According to the order:

a) The arbitration award issued by an arbitrator on the 30th of July 2012 in favour of the Applicants against the Respondent (ZIFA) whereby respondent was ordered to pay the 1st Applicant (Chitsungo) US$12 085,74, 2nd Applicant (Mukodzongi) US$7 507,36, third Applicant (Manuel) US$7 757,36 and 4th Applicant (Siwatsi) US$16 515.00 be and is hereby registered to be an order of this Honourable Court.

b) Respondent is ordered to pay Applicants salaries due to them from the 1st of August 2011 to the date Respondent pays Applicants their retrenchment packages and in the event that Respondent fails to pay salaries, Applicants be and are hereby granted leave to execute whatever is due to them in salaries.

It was a default judgment that ZIFA did not oppose.

A draft letter from ZIFA, as of Tuesday this week, said the association was going to pay US$5 000 to Gollop and Blank to file a response with the High Court to the application filed by their four former ZIFA employees.

The challenges facing ZIFA, which is being stripped to pieces by its former employees and some of the association’s major creditors, mirror the sorry state of the Warriors.

Yesterday, when the FIFA/Coca-Cola rankings were released, the Warriors suffered the fourth worst fall, among the 209 nations that are ranked by the world football governing body, after plunging 12 places down the ladder into 119th place.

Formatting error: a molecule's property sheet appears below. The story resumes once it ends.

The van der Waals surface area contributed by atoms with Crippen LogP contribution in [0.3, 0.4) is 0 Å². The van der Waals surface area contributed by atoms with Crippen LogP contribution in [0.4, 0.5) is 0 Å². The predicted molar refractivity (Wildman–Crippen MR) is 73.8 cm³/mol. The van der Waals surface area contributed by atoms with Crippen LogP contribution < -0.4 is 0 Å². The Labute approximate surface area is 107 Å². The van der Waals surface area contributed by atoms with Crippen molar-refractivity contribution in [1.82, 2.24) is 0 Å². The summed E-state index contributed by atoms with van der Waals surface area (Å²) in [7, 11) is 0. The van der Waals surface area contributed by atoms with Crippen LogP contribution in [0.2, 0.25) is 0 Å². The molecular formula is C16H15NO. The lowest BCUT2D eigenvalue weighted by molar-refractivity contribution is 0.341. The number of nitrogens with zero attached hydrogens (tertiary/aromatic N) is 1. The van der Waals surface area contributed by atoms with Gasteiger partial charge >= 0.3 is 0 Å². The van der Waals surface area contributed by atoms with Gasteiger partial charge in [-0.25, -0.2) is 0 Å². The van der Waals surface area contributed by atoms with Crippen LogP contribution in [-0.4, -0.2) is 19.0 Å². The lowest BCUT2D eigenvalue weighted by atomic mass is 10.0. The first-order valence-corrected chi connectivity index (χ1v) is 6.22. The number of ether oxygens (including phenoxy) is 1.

The Warriors are now ranked in 38th place in Africa, their worst ranking on the continent since the FIFA/Coca-Cola rankings started more than 20 years ago, and they find themselves below Namibia and just two places above Lesotho.

Former Premier Soccer League chairman Tapiwa Matangaidze, who is now the MP (Zanu-PF) for Shurugwi South constituency, recently issued a chilling warning that there was a danger ZIFA could be liquidated.

“ZIFA, with a debt overhang of $6 million, is insolvent. Recently, we have read of attempts to spin the figure to US$4 million. Regardless, the Association is insolvent,” wrote Matangaidze.

“ZIFA’s continued financial transactions with other organisations, and companies in this country, clearly exposes those firms and entities.


“ZIFA’s creditors have a right at law to be protected by the country’s judiciary system.

“The creditors gave a service to ZIFA in good faith and in a normal business transaction. The creditors have a right to be paid. Our laws, just like laws in other countries, are very clear on creditor/debtor relationships.

“As things stand, ZIFA simply has no capacity to pay off its debts.”

Matangaidze said time was running out for ZIFA.

“If ZIFA has well-wishers, locally and internationally, Mr (Cuthbert) Dube included, who can settle the debts, then by all means, let it be done quickly, failing which I humbly submit the following for the football community’s debate:

(a) That at least one of ZIFA’s creditors petition the courts for its compulsory liquidation and the appointment of a Judicial Manager

(b) The Judicial Manager, so appointed, should engage FIFA in pursuing options to fund and reconstruct ZIFA

(c) That ZIFA Board members and Councillors be appraised of the implications of specification with regards to the people at the helm of liquidated organisations.”